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NOTEBOOK

An Updating of the Old Dependable Belle-Vue

November 04, 1990|COLMAN ANDREWS

The Belle-Vue in Santa Monica has long been one of the old dependables on the L.A. restaurant scene--a sort of glorified coffee shop with a French accent, where pleasant veteran waitresses served ample portions of decent if uninspired bistro-style food at reasonable prices to a mixed clientele of local retired folk, punk-haired young artistic types, and Air France flight crews, among others. Opened originally in 1937, the restaurant was bought in 1963 by ex-chef Eddie Pilloni. In 1967, French-born Robert Lalli signed on as chef, remaining at his post until his retirement last year. After Pilloni's death in 1976, his son Louis and daughter Denise Banks took it over, and have continued to run it in the same spirit.

Now, though, there are changes afoot at the Belle-Vue. The restaurant is temporarily closed, and, with the help of consultants Richard Drapkin and Irv Siegel, Banks and Pilloni are updating the restaurant. They are quick to assure regulars that the changes won't be drastic. Minor redecoration is in progress--new fabrics on the banquettes, new tiles on the floor--and limited outdoor seating will be added on Ocean Avenue. The menu will evolve gradually, Pilloni says. French-style pizzas will be added, and traditional dishes (bouillabaisse, cassoulet) will be available daily. Prices will remain low, with lunch costing an estimated $10 per person, dinner about $18. Pascal Dropsey is the new chef, and maitre d'hotel Jean-Pierre Purro, from the Sea Grill at Rockefeller Center in New York, will be in charge of the dining room. Reopening is expected by next week.

BISTRO BULLETIN: Robert Simon, co-founder of the late Cafe Jacoulet in Pasadena, has assembled a group of investors and is working on a new restaurant in the same community, to be called Bistro 45--after its address, 45 S. Mentor. The place occupies the site of the now-defunct Marianne, and the latter restaurant's longtime chef and co-owner, Georges Bardot, will remain on the site as Bistro 45's night manager and maitre d'. The chef will be 25-year-old Alexandre Couly, whose resume lists such prominent local restaurants as L'Orangerie, Le Meridien Hotel, Max au Triangle, and Noa Noa. "We're going after a cuisine," says Simon, "which for want of a better term we're calling 'California-French.' But that really isn't right. It really isn't a cuisine that you can compare to any other. We want to focus on what's fresh, what's on the lighter side. There'll be a very limited use of cream and butter, lots of fresh herbs and very bright flavors, vibrant spices without being spicy or hot. Although Alex is only 25, he's very serious about his work. He speaks of his work as art."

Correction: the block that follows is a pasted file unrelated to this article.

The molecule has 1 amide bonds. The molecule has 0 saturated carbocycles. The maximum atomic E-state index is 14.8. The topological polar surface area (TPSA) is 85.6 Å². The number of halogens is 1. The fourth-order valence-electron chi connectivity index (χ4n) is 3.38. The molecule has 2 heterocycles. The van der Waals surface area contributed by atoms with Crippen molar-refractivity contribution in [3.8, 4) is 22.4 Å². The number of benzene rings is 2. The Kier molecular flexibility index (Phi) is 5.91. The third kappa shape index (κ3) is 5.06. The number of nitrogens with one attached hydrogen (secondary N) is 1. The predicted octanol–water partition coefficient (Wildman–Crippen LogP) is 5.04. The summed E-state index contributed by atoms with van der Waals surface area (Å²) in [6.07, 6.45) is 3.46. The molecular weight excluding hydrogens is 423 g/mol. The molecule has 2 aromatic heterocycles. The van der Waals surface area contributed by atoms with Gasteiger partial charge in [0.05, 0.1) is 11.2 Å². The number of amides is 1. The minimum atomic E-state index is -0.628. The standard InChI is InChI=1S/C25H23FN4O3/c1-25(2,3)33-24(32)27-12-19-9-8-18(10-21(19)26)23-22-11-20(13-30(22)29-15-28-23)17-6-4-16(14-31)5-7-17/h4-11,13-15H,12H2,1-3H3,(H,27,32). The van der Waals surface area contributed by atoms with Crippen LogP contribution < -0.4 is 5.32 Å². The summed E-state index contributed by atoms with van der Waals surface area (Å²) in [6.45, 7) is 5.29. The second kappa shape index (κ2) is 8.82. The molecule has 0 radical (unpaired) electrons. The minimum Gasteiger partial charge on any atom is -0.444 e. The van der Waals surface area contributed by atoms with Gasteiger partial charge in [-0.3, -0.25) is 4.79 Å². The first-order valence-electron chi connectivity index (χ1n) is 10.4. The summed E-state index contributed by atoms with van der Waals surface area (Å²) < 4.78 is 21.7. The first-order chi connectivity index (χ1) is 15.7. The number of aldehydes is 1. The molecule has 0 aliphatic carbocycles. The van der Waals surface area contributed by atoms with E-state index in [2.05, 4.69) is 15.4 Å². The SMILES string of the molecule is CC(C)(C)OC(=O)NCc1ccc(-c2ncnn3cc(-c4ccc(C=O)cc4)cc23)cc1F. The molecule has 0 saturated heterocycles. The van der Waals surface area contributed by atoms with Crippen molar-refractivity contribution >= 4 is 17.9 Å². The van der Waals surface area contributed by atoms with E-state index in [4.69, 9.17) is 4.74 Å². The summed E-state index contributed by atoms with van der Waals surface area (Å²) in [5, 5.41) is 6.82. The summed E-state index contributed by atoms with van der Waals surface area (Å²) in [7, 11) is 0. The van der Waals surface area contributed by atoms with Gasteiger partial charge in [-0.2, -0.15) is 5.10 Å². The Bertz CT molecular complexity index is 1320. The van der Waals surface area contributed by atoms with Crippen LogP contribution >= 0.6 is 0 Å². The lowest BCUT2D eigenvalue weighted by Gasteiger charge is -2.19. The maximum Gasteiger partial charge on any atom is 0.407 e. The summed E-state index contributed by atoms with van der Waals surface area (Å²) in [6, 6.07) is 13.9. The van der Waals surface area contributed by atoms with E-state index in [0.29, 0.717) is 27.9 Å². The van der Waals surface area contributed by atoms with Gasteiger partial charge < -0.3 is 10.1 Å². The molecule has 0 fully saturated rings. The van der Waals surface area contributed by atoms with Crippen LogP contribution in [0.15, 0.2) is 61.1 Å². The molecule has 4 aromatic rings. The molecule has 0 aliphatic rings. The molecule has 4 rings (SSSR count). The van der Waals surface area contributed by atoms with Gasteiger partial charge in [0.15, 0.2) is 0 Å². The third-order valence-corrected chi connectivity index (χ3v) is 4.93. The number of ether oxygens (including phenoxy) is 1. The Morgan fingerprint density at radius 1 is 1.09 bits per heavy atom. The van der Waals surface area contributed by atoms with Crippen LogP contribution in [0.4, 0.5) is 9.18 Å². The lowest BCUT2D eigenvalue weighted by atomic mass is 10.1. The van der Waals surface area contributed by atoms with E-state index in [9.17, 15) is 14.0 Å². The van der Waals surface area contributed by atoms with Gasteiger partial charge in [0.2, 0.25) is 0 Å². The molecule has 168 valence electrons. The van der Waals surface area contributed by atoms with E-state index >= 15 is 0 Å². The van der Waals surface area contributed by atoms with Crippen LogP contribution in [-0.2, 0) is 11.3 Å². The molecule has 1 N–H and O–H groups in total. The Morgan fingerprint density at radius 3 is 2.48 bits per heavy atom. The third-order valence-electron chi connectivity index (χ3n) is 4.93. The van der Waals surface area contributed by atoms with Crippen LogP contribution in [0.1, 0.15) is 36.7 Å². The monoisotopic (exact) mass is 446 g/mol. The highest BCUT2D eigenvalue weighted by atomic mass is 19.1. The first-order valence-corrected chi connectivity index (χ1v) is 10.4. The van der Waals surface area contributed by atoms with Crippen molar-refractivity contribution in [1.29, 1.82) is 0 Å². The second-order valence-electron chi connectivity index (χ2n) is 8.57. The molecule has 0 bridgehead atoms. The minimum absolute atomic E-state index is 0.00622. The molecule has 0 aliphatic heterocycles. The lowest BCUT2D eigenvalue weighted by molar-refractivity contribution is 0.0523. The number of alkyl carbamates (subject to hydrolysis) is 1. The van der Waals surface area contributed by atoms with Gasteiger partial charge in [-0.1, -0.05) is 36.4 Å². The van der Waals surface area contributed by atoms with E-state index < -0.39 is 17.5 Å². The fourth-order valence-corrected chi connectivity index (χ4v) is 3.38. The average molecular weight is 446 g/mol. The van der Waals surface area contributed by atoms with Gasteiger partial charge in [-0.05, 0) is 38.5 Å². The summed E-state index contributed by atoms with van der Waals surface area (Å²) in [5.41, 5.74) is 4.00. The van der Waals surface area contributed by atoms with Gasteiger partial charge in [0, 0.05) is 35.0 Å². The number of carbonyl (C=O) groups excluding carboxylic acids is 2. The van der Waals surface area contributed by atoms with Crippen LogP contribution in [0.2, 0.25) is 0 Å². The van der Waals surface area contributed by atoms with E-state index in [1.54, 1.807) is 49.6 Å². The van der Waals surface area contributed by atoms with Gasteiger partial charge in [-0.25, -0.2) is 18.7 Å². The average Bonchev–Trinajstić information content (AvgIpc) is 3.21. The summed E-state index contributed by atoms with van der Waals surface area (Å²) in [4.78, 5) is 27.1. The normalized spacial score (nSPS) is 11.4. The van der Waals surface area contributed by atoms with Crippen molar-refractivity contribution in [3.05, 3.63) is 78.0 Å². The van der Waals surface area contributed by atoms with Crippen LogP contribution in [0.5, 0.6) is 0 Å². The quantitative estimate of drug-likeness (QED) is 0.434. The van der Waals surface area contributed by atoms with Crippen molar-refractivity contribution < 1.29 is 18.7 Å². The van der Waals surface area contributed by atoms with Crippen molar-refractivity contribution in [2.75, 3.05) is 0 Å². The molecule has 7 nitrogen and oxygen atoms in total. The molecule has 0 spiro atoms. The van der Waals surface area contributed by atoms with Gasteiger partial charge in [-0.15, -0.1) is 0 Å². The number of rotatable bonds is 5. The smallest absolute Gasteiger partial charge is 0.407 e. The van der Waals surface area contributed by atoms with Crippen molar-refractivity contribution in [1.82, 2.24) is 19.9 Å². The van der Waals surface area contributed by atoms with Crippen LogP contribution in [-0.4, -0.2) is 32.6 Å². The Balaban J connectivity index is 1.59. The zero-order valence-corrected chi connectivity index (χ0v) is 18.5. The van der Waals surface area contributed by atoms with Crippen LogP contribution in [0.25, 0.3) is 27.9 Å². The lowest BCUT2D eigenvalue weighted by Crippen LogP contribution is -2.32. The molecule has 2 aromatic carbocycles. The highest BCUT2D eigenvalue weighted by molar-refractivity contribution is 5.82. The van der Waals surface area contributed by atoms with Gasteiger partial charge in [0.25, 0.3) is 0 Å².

Simon promises a wine list with around 500 entries, priced just over twice wholesale (which is low by local standards), and reports that main dish dinner prices will range from $14 to $18.50. "We've also got a computer system," he says, "that lets us keep a record of our regular customers, so we know what they like and don't like. Then, when they come in, we can print out a card and give it to their waiter so he can take better care of them." Bistro 45 is scheduled to open by late November.

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